Although we did not detect a dopamine error signal during exposure to WN (i.e., deviations from expected WN), we hypothesized that such unexpected events may alter dopamine after WN-offset. Thus, we compared the slope (or rate) of change of dopamine concentration during the recovery epoch (after WN cessation) since using slope allows for integration of the change in dopamine concentration over time, when the animals were presented with deviations from the predicted aversive event. Specifically, we found no significant slope difference between fully predicted WN trials and ‘worse-than-expected’ trials (t(10) = 0.1511, p=0.4415, after Holm–Bonferroni correction, Figure 3D, bar graph) or ‘better-than-expected’ trials (t(10) = 0.4809, p=0.3205, after Holm–Bonferroni correction, Figure 3E, bar graph). Thus, when our rats were exposed to unexpectedly extended WN or to the unexpected omission of WN, dopamine concentration reflected only the duration of WN exposure, but not a prediction error. In contrast, we found a significant difference in recovery slope between unexpected and expected WN (t(10) = 2.895, p=0.0080, after Holm–Bonferroni correction, Figure 3F, bar graph), which indicates that, in the case of an unexpected aversive stimulus, dopamine does not only track the duration of this aversive stimulus, but displays a differential response and, thus, may serve as a qualitative teaching signal.

Dopamine integrates information about appetitive and aversive stimuli

We then investigated whether dopamine could still encode rewards during ongoing WN exposure, that is, while extracellular dopamine concentrations are continuously decreasing. To test this, we delivered food pellets unexpectedly during a prolonged WN epoch. We observed a significant increase in dopamine release upon pellet delivery (t(5) = 3.108, p=0.0266, Figure 3G), which was comparable to the increase in dopamine release we observed upon pellet delivery in the absence of WN (t(5) = 0.08753, p=0.9336, Figure 3H). These results indicate that dopamine is still responsive to rewarding events during an aversive event and, thus, integrates information about appetitive and aversive events.

A previous study reported that dopamine is more prone to encode an APE in an experimental context with a low probability of intermittent reward delivery (Matsumoto et al., 2016). Thus, we compared dopamine release during cue and WN exposure embedded in two task contexts with different reward probabilities (i.e., different ‘reward contexts’). In the first task context, no rewards were delivered during the entire session, whereas in the second context a low chance of reward delivery existed (reward trial probability = 0.1). We did not observe a significant difference in dopamine concentration between these reward contexts during the cue epoch (t(5) = 0.2841, p=0.7877), nor during the WN epoch (t(5) = 0.3151, p=0.7654) (Figure 3I). Consistently, in another experiment, we did not observe a significant difference in dopamine concentration (during cue and WN epochs) when comparing a no-reward context with a high-reward context (reward trial probability = 0.5; cue: t(17) = 1.448, p=0.0829; WN: t(17) = 1.428, p=0.0857; data not shown).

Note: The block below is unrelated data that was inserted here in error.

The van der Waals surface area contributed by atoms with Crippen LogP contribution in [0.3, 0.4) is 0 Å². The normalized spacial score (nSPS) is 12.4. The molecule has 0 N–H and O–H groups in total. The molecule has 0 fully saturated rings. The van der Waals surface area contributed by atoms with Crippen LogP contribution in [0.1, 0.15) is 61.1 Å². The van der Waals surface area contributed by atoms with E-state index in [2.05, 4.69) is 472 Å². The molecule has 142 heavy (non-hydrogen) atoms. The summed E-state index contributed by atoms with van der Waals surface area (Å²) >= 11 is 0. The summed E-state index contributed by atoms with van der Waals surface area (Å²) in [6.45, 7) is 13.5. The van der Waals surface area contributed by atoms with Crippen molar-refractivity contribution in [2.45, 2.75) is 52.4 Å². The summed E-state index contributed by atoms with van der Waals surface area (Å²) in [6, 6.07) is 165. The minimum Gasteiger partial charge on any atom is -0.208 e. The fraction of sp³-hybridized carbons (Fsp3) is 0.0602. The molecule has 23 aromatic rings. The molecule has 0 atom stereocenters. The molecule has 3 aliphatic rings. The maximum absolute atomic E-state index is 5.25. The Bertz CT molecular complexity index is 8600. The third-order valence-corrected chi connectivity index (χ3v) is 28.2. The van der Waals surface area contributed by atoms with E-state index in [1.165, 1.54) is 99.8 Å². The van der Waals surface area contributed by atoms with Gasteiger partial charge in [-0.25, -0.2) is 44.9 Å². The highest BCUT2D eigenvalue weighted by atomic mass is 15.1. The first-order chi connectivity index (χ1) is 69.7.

Discussion

In this study, we set out to delineate the role of the dopamine system in processing aversive stimuli, by systematically investigating subsecond fluctuations in rat NAC dopamine concentration in response to an aversive auditory stimulus (WN), as well as its prediction by auditory tone cues. First, we demonstrated that WN-induced behavioral activation is WN-intensity-dependent and validated the aversiveness of WN in real-time place aversion, approach-avoidance foraging, and operant tasks, where we found that WN aversiveness scales with WN intensity. Trial-by-trial analysis of the first WN exposures revealed that WN as an unconditioned stimulus diminishes the concentration of extracellular dopamine in the NAC, and that a predicting cue rapidly takes on the role of conditioned stimulus (reversible by extinction), eliciting WN-like behavioral activation and dopamine depression. Dopamine during cue and WN was not correlated with locomotion speed. In contrast to appetitive conditioning, only a very limited temporal shift of the dopamine response from WN to the cue occurred. Dopamine responses to WN and its predictive cue were not affected by aversive value (WN intensity), context valence (introduction of intermittent rewards), or probabilistic contingencies. Instead, prediction and duration of the aversive WN were accompanied by a relatively slow and steady decrease in NAC dopamine concentration (a declining ramp that continued without plateauing), which was followed by an equally slow recovery of dopamine upon cessation of WN. The slope of this rebounding dopamine ramp was altered only by unpredicted presentation of WN (not by better-than-predicted or worse-than-predicted outcomes), revealing a function of dopamine that sometimes goes beyond simple real-time tracking the presence of conditioned and unconditioned aversive stimuli. Finally, we found the integration of rewarding and aversive stimuli is of parallel nature as WN-associated dopamine depression did not modify the rapid surge of dopamine triggered by unexpected reward delivery. Together, our findings indicate that negative dopamine signals in the NAC mostly track the prediction and duration of aversive events, with few aspects that are consistent with an APE.